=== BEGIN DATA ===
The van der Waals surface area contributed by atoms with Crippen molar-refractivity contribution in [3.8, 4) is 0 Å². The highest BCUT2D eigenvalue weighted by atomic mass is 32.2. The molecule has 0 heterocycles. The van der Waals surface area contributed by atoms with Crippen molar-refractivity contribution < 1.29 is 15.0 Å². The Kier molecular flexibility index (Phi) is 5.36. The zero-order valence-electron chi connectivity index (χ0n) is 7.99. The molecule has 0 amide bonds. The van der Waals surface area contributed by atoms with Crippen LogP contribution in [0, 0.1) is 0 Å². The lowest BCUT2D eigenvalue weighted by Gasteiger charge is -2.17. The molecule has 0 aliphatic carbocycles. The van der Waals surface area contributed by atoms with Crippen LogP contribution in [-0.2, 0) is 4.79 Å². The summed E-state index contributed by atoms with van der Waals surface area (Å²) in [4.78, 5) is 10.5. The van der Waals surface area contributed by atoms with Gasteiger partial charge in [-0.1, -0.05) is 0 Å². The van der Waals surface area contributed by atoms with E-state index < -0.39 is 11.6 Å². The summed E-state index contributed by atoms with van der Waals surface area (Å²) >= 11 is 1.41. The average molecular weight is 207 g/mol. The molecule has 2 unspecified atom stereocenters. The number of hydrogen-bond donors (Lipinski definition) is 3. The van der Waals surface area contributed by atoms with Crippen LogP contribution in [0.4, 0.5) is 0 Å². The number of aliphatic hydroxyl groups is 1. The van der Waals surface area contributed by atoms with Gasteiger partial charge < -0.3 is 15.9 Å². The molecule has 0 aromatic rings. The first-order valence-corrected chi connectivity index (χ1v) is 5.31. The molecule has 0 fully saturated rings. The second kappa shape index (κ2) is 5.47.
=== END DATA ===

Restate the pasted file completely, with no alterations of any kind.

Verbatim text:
The van der Waals surface area contributed by atoms with Crippen molar-refractivity contribution in [3.8, 4) is 0 Å². The highest BCUT2D eigenvalue weighted by atomic mass is 32.2. The molecule has 0 heterocycles. The van der Waals surface area contributed by atoms with Crippen molar-refractivity contribution < 1.29 is 15.0 Å². The Kier molecular flexibility index (Phi) is 5.36. The zero-order valence-electron chi connectivity index (χ0n) is 7.99. The molecule has 0 amide bonds. The van der Waals surface area contributed by atoms with Crippen LogP contribution in [0, 0.1) is 0 Å². The lowest BCUT2D eigenvalue weighted by Gasteiger charge is -2.17. The molecule has 0 aliphatic carbocycles. The van der Waals surface area contributed by atoms with Crippen LogP contribution in [-0.2, 0) is 4.79 Å². The summed E-state index contributed by atoms with van der Waals surface area (Å²) in [4.78, 5) is 10.5. The van der Waals surface area contributed by atoms with Gasteiger partial charge in [-0.1, -0.05) is 0 Å². The van der Waals surface area contributed by atoms with E-state index < -0.39 is 11.6 Å². The summed E-state index contributed by atoms with van der Waals surface area (Å²) >= 11 is 1.41. The average molecular weight is 207 g/mol. The molecule has 2 unspecified atom stereocenters. The number of hydrogen-bond donors (Lipinski definition) is 3. The van der Waals surface area contributed by atoms with Crippen LogP contribution in [0.4, 0.5) is 0 Å². The number of aliphatic hydroxyl groups is 1. The van der Waals surface area contributed by atoms with Gasteiger partial charge < -0.3 is 15.9 Å². The molecule has 0 aromatic rings. The first-order valence-corrected chi connectivity index (χ1v) is 5.31. The molecule has 0 fully saturated rings. The second kappa shape index (κ2) is 5.47.